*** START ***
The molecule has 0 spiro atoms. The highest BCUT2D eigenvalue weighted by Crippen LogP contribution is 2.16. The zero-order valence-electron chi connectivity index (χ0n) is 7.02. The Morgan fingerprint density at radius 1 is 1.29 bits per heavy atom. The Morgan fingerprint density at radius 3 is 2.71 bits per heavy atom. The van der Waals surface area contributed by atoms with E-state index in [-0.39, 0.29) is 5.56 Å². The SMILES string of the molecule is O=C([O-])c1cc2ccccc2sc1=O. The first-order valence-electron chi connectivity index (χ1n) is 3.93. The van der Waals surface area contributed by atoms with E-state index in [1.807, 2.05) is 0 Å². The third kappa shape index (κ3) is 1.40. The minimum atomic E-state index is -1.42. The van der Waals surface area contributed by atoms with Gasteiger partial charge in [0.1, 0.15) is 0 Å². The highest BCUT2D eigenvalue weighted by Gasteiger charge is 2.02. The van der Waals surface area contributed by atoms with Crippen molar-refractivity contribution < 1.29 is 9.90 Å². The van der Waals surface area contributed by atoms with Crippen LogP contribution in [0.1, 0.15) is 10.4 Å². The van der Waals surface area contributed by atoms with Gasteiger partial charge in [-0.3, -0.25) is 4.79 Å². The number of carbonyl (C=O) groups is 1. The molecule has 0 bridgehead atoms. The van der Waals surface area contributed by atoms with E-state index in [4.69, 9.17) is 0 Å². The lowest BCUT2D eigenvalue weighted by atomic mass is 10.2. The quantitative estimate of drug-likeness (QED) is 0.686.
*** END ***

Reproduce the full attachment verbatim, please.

The molecule has 0 spiro atoms. The highest BCUT2D eigenvalue weighted by Crippen LogP contribution is 2.16. The zero-order valence-electron chi connectivity index (χ0n) is 7.02. The Morgan fingerprint density at radius 1 is 1.29 bits per heavy atom. The Morgan fingerprint density at radius 3 is 2.71 bits per heavy atom. The van der Waals surface area contributed by atoms with E-state index in [-0.39, 0.29) is 5.56 Å². The SMILES string of the molecule is O=C([O-])c1cc2ccccc2sc1=O. The first-order valence-electron chi connectivity index (χ1n) is 3.93. The van der Waals surface area contributed by atoms with E-state index in [1.807, 2.05) is 0 Å². The third kappa shape index (κ3) is 1.40. The minimum atomic E-state index is -1.42. The van der Waals surface area contributed by atoms with Gasteiger partial charge in [0.1, 0.15) is 0 Å². The highest BCUT2D eigenvalue weighted by Gasteiger charge is 2.02. The van der Waals surface area contributed by atoms with Crippen molar-refractivity contribution < 1.29 is 9.90 Å². The van der Waals surface area contributed by atoms with Crippen LogP contribution in [0.1, 0.15) is 10.4 Å². The van der Waals surface area contributed by atoms with Gasteiger partial charge in [-0.3, -0.25) is 4.79 Å². The number of carbonyl (C=O) groups is 1. The molecule has 0 bridgehead atoms. The van der Waals surface area contributed by atoms with E-state index in [4.69, 9.17) is 0 Å². The lowest BCUT2D eigenvalue weighted by atomic mass is 10.2. The quantitative estimate of drug-likeness (QED) is 0.686.